Luckily, I had captured a decent photo revealing her left side saddle patch. Through the use of a Southern Resident identification guide, a naturalist onboard our vessel taught me how to match up my picture to her unique markings. This orca was J17 “Princess Angeline.” She now had a scientific designation and a name, in my mind. Looking over the crisper photo of her left side in the ID guide, J17 had an interesting saddle patch pattern with a swirl of black skin that disrupted the solid gray—a “finger-saddle” as I would later learn. There was a slight crook to the tip of her dorsal that altered the sleek, halfmoon shape that most of the other females I’d seen appeared to have. I was told about her scientific designation, her nickname and its Duwamish origination as Princess Angeline, was Duwamish Chief Seattle’s daughter. I learned about her fish-eating family, her place as a matriarch, the important information she kept, and passed along to her family. She wasn’t just some orca I saw out in the wild. She was unique, named, and part of an endangered community. A word that immediately made my heart ache. I left Princess Angeline and her family, that trip, and the island with so much on my heart; she occupied a lot of space in my mind, after that. I had definitely imprinted upon an orca.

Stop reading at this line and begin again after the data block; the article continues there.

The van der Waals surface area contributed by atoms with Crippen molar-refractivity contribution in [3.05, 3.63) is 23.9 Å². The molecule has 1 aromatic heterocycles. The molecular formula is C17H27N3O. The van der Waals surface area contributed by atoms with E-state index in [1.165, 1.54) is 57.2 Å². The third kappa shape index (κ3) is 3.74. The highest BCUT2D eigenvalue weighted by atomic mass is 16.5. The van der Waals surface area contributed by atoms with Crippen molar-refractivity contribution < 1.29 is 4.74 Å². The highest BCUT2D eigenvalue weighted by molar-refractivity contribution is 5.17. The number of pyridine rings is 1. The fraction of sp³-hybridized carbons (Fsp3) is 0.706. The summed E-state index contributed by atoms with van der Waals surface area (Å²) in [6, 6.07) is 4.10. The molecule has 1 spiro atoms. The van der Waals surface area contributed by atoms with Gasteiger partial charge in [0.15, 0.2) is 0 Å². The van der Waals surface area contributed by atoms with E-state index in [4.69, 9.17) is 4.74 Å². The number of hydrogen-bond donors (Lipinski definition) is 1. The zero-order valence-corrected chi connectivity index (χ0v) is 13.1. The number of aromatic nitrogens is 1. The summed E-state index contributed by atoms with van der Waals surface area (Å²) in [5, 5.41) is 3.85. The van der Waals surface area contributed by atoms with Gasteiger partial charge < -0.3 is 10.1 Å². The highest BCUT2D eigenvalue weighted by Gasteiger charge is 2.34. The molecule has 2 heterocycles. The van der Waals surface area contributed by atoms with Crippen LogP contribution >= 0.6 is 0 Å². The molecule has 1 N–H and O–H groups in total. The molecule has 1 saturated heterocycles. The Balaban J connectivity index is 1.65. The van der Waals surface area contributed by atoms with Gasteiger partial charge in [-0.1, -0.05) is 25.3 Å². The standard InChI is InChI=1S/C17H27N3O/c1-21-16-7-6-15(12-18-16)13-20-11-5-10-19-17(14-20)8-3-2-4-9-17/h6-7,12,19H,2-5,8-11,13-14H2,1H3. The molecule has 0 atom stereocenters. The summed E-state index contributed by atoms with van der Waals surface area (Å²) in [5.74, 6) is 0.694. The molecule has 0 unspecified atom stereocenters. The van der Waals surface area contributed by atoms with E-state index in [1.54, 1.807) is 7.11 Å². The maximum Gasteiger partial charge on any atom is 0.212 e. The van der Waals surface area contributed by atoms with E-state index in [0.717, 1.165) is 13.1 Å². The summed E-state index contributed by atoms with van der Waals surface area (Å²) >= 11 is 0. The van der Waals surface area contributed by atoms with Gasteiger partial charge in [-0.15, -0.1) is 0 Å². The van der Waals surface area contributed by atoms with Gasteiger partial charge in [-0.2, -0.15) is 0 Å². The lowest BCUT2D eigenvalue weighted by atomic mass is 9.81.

I wouldn’t see her or her family again until 2018, but I spent that lapse in time learning everything I could about them. I wanted to know what to do to help. To keep them on the planet. And I was feeling a sense of urgency and longing. Four years seemed to go on forever. But then came a surprise.